The Red Envelope Strikes Back
Coinstar might have a Netflix problem on its hands. The automated retail company just reported its first-ever same-store sales decline at Redbox DVD rental kiosks. But that disappointment is just the start. Coinstar also gave a weak forecast for Redbox growth over the first half of this year.
Management pointed to a couple of reasons for the shortfall, with the main culprit being a drop in rental length for its most active users. That segment ended up returning DVDs faster than usual in the quarter. Instead of holding the disks at home for a few days -- and letting those nightly charges rack up -- these renters studiously returned their disks on time. Still, as those users come back to their "normal renting patterns," management is confident that it can engineer a 10% rise in rentals over the full year.
But I think Redbox has bigger problems than just a more return-happy customer base. How about the fact that Netflix isn't tossing millions of disgruntled DVD customers into the market anymore?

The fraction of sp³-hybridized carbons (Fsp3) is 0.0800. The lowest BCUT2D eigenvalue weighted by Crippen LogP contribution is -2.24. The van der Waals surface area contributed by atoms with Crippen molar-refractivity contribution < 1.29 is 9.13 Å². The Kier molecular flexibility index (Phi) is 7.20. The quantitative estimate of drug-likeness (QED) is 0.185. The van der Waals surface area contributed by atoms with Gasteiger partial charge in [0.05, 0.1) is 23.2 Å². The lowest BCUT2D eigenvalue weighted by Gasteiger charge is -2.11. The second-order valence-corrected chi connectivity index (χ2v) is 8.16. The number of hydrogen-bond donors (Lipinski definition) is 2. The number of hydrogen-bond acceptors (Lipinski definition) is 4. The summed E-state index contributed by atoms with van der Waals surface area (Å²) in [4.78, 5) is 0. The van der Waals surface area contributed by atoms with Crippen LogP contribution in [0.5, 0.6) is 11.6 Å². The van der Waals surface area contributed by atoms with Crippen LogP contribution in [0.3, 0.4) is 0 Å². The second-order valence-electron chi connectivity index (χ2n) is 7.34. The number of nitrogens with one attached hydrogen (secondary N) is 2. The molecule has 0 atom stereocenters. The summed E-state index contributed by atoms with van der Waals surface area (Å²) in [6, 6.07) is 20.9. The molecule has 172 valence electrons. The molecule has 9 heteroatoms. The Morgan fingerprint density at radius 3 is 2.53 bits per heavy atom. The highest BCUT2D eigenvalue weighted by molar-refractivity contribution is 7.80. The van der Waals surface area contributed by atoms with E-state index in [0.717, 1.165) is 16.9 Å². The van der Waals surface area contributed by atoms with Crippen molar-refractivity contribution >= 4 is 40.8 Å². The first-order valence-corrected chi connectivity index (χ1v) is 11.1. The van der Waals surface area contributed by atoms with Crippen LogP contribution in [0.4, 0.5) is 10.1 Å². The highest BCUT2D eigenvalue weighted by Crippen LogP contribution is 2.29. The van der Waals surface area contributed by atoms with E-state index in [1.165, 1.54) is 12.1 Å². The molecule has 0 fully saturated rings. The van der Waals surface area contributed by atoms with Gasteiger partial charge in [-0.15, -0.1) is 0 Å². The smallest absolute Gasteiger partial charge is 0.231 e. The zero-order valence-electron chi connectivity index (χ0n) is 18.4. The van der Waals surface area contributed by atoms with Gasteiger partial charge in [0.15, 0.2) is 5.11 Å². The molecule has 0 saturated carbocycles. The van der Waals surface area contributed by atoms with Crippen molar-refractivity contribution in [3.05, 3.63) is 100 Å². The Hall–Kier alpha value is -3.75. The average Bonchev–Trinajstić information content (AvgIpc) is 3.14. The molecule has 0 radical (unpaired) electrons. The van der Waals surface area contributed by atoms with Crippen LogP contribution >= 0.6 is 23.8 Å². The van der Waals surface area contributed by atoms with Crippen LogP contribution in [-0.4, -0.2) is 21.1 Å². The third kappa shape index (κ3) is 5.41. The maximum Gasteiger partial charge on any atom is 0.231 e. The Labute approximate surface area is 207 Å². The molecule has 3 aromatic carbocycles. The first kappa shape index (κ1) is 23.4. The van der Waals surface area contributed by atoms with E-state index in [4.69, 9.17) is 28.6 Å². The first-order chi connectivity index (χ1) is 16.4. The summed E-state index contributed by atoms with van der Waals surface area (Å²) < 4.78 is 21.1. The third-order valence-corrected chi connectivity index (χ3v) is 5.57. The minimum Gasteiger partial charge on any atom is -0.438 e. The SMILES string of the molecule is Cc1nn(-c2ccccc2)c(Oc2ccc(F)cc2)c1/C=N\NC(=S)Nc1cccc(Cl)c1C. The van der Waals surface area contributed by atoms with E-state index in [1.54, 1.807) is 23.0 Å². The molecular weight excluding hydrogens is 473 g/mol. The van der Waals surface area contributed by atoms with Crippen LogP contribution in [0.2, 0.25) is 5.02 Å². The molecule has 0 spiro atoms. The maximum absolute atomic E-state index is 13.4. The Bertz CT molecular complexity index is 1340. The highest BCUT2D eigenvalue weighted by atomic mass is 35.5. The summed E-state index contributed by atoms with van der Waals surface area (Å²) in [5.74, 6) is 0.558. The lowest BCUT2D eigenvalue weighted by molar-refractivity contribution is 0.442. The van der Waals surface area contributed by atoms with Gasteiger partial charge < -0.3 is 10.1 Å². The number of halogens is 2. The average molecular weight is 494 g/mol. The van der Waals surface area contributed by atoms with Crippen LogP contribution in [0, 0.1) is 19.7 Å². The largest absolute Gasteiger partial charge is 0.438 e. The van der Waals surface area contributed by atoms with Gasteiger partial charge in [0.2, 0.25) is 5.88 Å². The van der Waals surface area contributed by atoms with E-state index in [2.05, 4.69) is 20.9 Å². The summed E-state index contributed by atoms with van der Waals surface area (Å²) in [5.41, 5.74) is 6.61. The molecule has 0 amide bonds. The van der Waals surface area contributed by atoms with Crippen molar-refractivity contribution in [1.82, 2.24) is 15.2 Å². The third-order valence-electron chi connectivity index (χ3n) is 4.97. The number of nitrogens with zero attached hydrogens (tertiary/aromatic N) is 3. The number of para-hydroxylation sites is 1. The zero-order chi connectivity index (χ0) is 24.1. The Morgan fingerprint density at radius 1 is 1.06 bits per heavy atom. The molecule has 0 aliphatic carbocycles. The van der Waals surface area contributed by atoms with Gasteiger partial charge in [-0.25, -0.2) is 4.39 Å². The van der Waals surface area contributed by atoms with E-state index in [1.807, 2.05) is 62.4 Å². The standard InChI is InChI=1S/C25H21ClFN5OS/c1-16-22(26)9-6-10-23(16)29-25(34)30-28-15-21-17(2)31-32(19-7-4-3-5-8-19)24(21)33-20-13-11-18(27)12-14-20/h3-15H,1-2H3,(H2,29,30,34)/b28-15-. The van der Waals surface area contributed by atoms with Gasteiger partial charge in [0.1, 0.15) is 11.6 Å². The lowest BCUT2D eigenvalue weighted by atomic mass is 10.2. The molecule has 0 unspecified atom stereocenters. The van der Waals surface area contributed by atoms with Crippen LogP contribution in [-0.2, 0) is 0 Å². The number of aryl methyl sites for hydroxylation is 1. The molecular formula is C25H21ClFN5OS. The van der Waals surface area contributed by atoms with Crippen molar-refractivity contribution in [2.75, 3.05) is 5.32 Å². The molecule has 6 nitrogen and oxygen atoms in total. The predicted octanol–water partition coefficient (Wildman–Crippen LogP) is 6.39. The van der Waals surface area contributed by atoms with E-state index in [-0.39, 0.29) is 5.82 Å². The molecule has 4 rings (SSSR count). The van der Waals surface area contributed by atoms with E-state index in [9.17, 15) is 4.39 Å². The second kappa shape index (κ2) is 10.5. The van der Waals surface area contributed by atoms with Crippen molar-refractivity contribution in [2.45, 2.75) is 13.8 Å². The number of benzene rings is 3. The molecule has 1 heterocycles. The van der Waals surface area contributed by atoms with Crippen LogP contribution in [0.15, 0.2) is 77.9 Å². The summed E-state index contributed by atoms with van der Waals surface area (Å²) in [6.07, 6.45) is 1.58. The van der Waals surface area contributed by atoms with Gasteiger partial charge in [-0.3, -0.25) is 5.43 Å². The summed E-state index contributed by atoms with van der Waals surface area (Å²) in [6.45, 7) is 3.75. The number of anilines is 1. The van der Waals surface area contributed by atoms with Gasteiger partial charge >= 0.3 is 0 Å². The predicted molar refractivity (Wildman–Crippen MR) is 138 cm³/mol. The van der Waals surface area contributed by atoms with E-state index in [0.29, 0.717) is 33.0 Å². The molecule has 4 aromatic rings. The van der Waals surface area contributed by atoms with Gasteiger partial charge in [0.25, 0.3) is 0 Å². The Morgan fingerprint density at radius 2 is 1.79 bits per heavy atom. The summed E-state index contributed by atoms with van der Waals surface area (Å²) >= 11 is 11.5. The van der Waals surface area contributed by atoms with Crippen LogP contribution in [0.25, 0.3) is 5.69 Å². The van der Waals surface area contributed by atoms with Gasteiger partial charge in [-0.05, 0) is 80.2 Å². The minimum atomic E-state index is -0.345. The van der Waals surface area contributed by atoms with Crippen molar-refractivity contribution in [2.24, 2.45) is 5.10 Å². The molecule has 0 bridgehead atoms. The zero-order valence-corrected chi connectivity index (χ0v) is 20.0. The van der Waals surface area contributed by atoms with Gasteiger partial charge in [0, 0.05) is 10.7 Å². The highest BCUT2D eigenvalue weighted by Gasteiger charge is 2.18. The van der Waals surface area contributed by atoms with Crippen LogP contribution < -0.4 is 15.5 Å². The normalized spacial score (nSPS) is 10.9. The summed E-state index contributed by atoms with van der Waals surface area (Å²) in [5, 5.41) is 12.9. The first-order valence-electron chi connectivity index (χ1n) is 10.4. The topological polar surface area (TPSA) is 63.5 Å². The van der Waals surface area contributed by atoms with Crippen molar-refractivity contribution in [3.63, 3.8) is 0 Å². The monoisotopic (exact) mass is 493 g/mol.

To see what I mean, take a look at Coinstar's last five quarters of sales growth for Redbox kiosks:
Now compare that with the quarterly subscriber loss figures for Netflix's DVD rental business over that same time (in millions):
Looking at these two tables, it's hard not to get the impression that Coinstar has been benefiting from Netflix's massive DVD subscriber exodus. And as Netflix recovers from its pricing and PR fiascos and those losses moderate, that tailwind for Coinstar's DVD business is disappearing.
In fact, Netflix may be aiming to defend the DVD market more aggressively. While its focus is on streaming growth, the company's DVD business is still an important source of profits. Netflix even ran some DVD-only subscriber promotions over the holiday quarter. CFO David Wells recently told investors that the promo helped DVD subscriptions, and that "I think you'll see us use it sporadically."
It sounds like there's at least some fight left in the DVD rental business.
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The article The Red Envelope Strikes Back originally appeared on Fool.com.Fool contributor Demitrios Kalogeropoulos owns shares of Netflix. The Motley Fool recommends Netflix. The Motley Fool owns shares of Netflix. Try any of our Foolish newsletter services free for 30 days. We Fools may not all hold the same opinions, but we all believe that considering a diverse range of insights makes us better investors. The Motley Fool has a disclosure policy.